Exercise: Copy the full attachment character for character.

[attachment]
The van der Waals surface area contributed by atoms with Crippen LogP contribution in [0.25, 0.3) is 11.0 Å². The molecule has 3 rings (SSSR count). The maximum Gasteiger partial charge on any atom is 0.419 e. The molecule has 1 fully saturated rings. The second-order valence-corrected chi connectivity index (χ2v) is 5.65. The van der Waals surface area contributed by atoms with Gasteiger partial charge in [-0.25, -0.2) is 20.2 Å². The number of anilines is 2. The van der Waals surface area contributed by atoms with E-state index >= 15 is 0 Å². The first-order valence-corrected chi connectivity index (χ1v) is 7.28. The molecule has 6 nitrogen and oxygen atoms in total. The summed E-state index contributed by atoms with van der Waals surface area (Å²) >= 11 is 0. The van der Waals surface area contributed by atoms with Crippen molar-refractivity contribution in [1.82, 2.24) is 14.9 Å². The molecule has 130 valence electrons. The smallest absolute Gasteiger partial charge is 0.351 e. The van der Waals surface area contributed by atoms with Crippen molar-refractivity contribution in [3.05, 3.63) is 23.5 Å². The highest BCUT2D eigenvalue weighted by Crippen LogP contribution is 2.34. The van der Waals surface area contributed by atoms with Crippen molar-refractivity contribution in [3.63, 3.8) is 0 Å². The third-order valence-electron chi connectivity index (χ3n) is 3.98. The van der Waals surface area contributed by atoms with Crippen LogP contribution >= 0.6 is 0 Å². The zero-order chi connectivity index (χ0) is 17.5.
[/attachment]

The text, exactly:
The van der Waals surface area contributed by atoms with Crippen LogP contribution in [0.25, 0.3) is 11.0 Å². The molecule has 3 rings (SSSR count). The maximum Gasteiger partial charge on any atom is 0.419 e. The molecule has 1 fully saturated rings. The second-order valence-corrected chi connectivity index (χ2v) is 5.65. The van der Waals surface area contributed by atoms with Gasteiger partial charge in [-0.25, -0.2) is 20.2 Å². The number of anilines is 2. The van der Waals surface area contributed by atoms with E-state index >= 15 is 0 Å². The first-order valence-corrected chi connectivity index (χ1v) is 7.28. The molecule has 6 nitrogen and oxygen atoms in total. The summed E-state index contributed by atoms with van der Waals surface area (Å²) >= 11 is 0. The van der Waals surface area contributed by atoms with Crippen molar-refractivity contribution in [1.82, 2.24) is 14.9 Å². The molecule has 130 valence electrons. The smallest absolute Gasteiger partial charge is 0.351 e. The van der Waals surface area contributed by atoms with Crippen molar-refractivity contribution in [3.05, 3.63) is 23.5 Å². The highest BCUT2D eigenvalue weighted by Crippen LogP contribution is 2.34. The van der Waals surface area contributed by atoms with Crippen molar-refractivity contribution in [3.63, 3.8) is 0 Å². The third-order valence-electron chi connectivity index (χ3n) is 3.98. The van der Waals surface area contributed by atoms with Crippen LogP contribution >= 0.6 is 0 Å². The zero-order chi connectivity index (χ0) is 17.5.